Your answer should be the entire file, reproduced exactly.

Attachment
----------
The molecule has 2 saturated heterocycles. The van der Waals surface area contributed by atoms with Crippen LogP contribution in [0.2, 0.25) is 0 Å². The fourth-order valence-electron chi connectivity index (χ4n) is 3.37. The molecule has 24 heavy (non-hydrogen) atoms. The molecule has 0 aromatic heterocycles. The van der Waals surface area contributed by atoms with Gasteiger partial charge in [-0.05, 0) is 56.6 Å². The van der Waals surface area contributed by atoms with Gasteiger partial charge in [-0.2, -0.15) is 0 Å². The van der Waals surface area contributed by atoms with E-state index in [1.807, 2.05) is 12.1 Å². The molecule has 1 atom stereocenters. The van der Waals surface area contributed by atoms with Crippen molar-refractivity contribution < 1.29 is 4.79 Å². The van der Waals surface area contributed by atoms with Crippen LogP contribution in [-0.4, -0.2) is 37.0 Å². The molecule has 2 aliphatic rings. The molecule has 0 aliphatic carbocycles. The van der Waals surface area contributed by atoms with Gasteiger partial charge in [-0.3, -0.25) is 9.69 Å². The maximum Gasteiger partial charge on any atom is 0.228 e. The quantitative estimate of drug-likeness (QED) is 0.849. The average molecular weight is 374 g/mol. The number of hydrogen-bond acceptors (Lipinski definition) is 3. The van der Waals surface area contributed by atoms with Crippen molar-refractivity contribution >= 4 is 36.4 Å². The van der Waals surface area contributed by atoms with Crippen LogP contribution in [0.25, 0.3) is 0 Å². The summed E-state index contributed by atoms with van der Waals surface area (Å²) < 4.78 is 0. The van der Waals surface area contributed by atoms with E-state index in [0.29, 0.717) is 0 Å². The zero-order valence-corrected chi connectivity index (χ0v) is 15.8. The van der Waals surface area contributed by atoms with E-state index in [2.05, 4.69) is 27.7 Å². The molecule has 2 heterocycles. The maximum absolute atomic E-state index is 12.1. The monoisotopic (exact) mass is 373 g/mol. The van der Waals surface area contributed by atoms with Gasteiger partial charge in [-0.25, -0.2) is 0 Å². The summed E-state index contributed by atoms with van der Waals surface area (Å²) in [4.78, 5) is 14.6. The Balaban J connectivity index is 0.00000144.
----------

The molecule has 2 saturated heterocycles. The van der Waals surface area contributed by atoms with Crippen LogP contribution in [0.2, 0.25) is 0 Å². The fourth-order valence-electron chi connectivity index (χ4n) is 3.37. The molecule has 24 heavy (non-hydrogen) atoms. The molecule has 0 aromatic heterocycles. The van der Waals surface area contributed by atoms with Gasteiger partial charge in [-0.05, 0) is 56.6 Å². The van der Waals surface area contributed by atoms with Gasteiger partial charge in [-0.2, -0.15) is 0 Å². The van der Waals surface area contributed by atoms with E-state index in [1.807, 2.05) is 12.1 Å². The molecule has 1 atom stereocenters. The van der Waals surface area contributed by atoms with Crippen molar-refractivity contribution < 1.29 is 4.79 Å². The van der Waals surface area contributed by atoms with Crippen LogP contribution in [-0.4, -0.2) is 37.0 Å². The molecule has 2 aliphatic rings. The molecule has 0 aliphatic carbocycles. The van der Waals surface area contributed by atoms with Gasteiger partial charge in [-0.3, -0.25) is 9.69 Å². The maximum Gasteiger partial charge on any atom is 0.228 e. The quantitative estimate of drug-likeness (QED) is 0.849. The average molecular weight is 374 g/mol. The number of hydrogen-bond acceptors (Lipinski definition) is 3. The van der Waals surface area contributed by atoms with Crippen molar-refractivity contribution >= 4 is 36.4 Å². The van der Waals surface area contributed by atoms with Crippen LogP contribution in [0.25, 0.3) is 0 Å². The summed E-state index contributed by atoms with van der Waals surface area (Å²) < 4.78 is 0. The van der Waals surface area contributed by atoms with E-state index in [0.29, 0.717) is 0 Å². The zero-order valence-corrected chi connectivity index (χ0v) is 15.8. The van der Waals surface area contributed by atoms with E-state index in [2.05, 4.69) is 27.7 Å². The molecule has 2 heterocycles. The maximum absolute atomic E-state index is 12.1. The monoisotopic (exact) mass is 373 g/mol. The van der Waals surface area contributed by atoms with Gasteiger partial charge in [-0.25, -0.2) is 0 Å². The summed E-state index contributed by atoms with van der Waals surface area (Å²) in [4.78, 5) is 14.6. The Balaban J connectivity index is 0.00000144.